BEIJING, Jan. 21 -- The country's banking regulator plans to curb credit growth this year amid rising concerns about asset bubbles in the economy.
"We will continue to control the pace and amount of credit supply this year," Liu Mingkang, chairman of the China Banking Regulatory Commission (CBRC), told participants at the Asian Financial Forum in Hong Kong Wednesday.
"New bank lending will come down to around 7.5 trillion yuan ($1.1 trillion) this year from 9.5 trillion last year," he said.
That will translate into a 16-18 percent growth in the country's aggregate outstanding loans this year, down from a 31.7 percent increase last year, he added.
Regulators have already taken some "corrective" actions to curb credit growth, paying special attention to loans extended to real estate projects and those sponsored by local governments, he said.
In the first few days of January, the country witnessed a "relatively strong and quick" lending momentum, he said.
To rein in credit growth, the regulator will introduce new tools such as leverage and liquidity restrictions, he said.
However, on the sidelines of the forum, Liu denied that he had told banks to stop lending, referring to a report that the CBRC had asked several banks to stop extending new loans for the remainder of January.
The China Securities Journal yesterday cited an unidentified source at a mid-sized bank as saying the CBRC had given verbal instructions to the big four State-owned banks and several medium-sized banks to stop extending new loans for the rest of this month.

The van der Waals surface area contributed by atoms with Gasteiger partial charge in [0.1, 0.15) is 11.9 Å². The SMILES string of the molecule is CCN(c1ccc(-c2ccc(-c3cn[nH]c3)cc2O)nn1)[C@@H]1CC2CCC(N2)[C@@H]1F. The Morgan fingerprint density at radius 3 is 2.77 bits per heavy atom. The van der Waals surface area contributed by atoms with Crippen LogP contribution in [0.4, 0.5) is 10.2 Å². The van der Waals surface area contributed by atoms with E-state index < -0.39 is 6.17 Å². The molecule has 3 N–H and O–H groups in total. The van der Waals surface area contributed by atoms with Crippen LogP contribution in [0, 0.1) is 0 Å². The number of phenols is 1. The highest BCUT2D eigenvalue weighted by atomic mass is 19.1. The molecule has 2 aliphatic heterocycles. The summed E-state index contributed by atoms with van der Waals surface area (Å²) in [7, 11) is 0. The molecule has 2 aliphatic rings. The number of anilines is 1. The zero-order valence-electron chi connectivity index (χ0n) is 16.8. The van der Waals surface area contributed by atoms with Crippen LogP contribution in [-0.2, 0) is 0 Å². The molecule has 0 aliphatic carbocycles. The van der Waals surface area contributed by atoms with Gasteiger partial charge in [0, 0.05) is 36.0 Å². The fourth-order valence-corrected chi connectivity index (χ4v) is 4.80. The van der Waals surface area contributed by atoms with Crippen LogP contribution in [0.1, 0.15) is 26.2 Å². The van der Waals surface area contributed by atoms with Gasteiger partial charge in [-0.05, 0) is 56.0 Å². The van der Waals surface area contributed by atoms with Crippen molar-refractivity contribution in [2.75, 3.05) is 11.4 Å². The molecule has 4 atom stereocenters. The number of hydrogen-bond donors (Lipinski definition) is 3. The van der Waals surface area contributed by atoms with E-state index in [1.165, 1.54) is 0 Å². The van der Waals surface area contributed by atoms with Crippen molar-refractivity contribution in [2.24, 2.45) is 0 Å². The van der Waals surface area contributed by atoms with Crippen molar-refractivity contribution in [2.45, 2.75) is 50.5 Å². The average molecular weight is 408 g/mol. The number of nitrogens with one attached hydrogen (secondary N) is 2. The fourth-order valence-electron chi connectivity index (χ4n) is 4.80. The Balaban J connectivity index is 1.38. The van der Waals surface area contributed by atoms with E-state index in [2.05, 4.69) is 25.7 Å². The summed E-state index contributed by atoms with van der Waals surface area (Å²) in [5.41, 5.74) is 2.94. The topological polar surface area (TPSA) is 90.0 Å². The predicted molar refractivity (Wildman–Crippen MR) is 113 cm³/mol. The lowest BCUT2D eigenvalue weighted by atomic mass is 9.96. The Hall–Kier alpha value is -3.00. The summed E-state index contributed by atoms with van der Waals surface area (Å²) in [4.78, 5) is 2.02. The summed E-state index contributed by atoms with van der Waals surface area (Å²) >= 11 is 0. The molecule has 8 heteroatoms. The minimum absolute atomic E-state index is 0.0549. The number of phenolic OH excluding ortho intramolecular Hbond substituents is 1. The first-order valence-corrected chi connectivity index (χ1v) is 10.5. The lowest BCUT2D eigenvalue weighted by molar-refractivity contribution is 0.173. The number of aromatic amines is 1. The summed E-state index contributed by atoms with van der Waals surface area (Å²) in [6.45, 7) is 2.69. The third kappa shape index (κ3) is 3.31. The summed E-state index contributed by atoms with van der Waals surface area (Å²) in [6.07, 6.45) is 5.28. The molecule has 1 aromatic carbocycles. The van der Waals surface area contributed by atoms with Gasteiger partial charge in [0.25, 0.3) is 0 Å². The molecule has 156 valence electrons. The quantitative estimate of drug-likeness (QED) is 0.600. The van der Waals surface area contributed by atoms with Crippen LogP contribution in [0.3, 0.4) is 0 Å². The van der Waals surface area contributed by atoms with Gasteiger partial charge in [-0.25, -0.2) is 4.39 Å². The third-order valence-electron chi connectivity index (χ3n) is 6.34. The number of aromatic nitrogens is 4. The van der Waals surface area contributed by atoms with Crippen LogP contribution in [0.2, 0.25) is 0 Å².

Investors in Hong Kong and on the mainland were unsettled by Liu's confirmation of regulators' plans to control lending growth despite the fact that the policy move had been widely anticipated after the central bank last week raised by 0.5 percentage point - for the first time in 18 months - the proportion of deposits banks must set aside as reserves.
Investors sold down shares yesterday on worries that the moves to reduce liquidity in the market could dampen economic activity and hurt corporate earnings.
The benchmark Shanghai composite index closed down 95.02 points, or 2.93 percent, at 3,151.85 while the Hang Seng index slumped 391.81 points, or 1.81 percent, to 21,286.17.
However, economists generally believe the country's monetary policy will remain relatively easy this year, with sufficient liquidity to support normal economic growth.
"The lending target of 7.5 trillion yuan still indicates a relatively accommodative monetary environment," Wang Qian, economist for Greater China at JP Morgan, told China Daily.
The moves to reduce liquidity won't derail economic growth, she said. "We view these as part of a gradual normalization process in credit growth."
Last year, massive investment was needed to help sustain economic growth after exports slumped following the global financial crisis.
But with exports gradually recovering and other drivers including domestic consumption extending some support to economic growth, the economy's dependence on credit supply will be reduced, she explained.
Part of the 9.5 trillion yuan lending extended by banks last year remains unused and is deposited in banks, she said. These unused funds will most likely be spent this year, augmenting new lending.
"All in all, the liquidity level this year will basically match that of last year," she said.
Another economist, Liu Xin of Bank of Communications (Hong Kong), has a similar view. "The government is unlikely to reverse its accommodative monetary policy any time soon," he said.
The moves to tighten liquidity are aimed at preventing asset bubbles, which are believed to be in their early stages, from bursting, he said.
"The moves will make the financial market uneasy for a while. But they will help the economy to maintain healthy growth in the medium to long term," the economist said.